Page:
Volkswagen has opened a pilot fast-charging park at its Zwickau vehicle plant in Germany, powered primarily by a power storage container (PSC). The PSC is a massive electricity storage unit made up of 96 cell modules with a total capacity of 570 kWh.
All cell modules in the PSC were previously used as batteries in preproduction models of the Volkswagen ID.31 and ID.42 electric vehicles (EVs), and have now been repurposed.
Volkswagen believes that fast-charging infrastructure like this can be built almost anywhere, even in areas with limited grid capacity. Reusing batteries is critical for the future, and it is inextricably linked to the acceleration of the trend toward electric mobility.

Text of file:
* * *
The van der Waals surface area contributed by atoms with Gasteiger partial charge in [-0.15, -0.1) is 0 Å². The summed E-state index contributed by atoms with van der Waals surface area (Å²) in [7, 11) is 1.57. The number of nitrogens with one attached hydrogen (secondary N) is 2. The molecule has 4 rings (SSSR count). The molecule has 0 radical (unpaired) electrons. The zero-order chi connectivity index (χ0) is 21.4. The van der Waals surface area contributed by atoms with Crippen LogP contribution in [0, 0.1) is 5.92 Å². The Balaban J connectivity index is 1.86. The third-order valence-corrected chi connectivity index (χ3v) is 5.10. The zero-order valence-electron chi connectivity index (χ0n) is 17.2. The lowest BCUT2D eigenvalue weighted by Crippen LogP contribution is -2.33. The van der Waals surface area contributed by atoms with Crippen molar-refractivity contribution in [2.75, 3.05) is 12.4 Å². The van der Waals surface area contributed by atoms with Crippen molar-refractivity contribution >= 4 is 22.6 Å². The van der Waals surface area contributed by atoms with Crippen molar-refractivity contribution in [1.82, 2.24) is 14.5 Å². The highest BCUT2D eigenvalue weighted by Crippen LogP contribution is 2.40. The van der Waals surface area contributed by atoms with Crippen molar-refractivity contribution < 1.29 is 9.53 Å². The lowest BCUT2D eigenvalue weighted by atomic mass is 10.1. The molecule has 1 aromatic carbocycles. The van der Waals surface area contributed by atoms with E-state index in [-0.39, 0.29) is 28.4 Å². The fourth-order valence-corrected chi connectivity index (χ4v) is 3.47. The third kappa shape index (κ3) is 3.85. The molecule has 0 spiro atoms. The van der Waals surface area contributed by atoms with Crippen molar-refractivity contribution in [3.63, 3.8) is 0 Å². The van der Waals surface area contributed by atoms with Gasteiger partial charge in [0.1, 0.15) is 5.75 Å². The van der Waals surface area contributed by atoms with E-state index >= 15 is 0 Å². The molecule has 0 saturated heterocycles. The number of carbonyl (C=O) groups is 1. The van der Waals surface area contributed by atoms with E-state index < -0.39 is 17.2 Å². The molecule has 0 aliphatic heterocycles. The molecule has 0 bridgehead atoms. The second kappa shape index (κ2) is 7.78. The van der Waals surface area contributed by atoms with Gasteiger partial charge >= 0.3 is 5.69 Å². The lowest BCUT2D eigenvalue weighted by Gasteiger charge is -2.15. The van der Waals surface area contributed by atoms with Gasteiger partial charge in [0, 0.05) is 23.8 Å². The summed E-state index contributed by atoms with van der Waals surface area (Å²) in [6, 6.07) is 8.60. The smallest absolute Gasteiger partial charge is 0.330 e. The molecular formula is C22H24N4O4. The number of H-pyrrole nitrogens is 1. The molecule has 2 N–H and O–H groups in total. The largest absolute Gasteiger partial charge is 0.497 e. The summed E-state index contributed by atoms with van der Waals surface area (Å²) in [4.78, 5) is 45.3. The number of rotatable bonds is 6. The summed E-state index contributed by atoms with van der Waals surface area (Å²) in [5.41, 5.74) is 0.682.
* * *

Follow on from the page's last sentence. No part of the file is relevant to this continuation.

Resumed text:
These massive, car-ready power banks serve as replacements for the more traditional transformer station in order to maintain four charging stations. Each station produces 150kW but can be divided into two 75kW vehicle chargers.
Therefore, the new charging park is rated to charge up to 8 cars simultaneously. The OEM asserts that the infrastructure developed for its PSCs “can be built nearly anywhere”, regardless of whether a high-capacity grid is available or not. Furthermore, the initial park on which it is based is described as partially solar-powered.
This is a Businesswire Feed; researched and edited by Clean-Future Team
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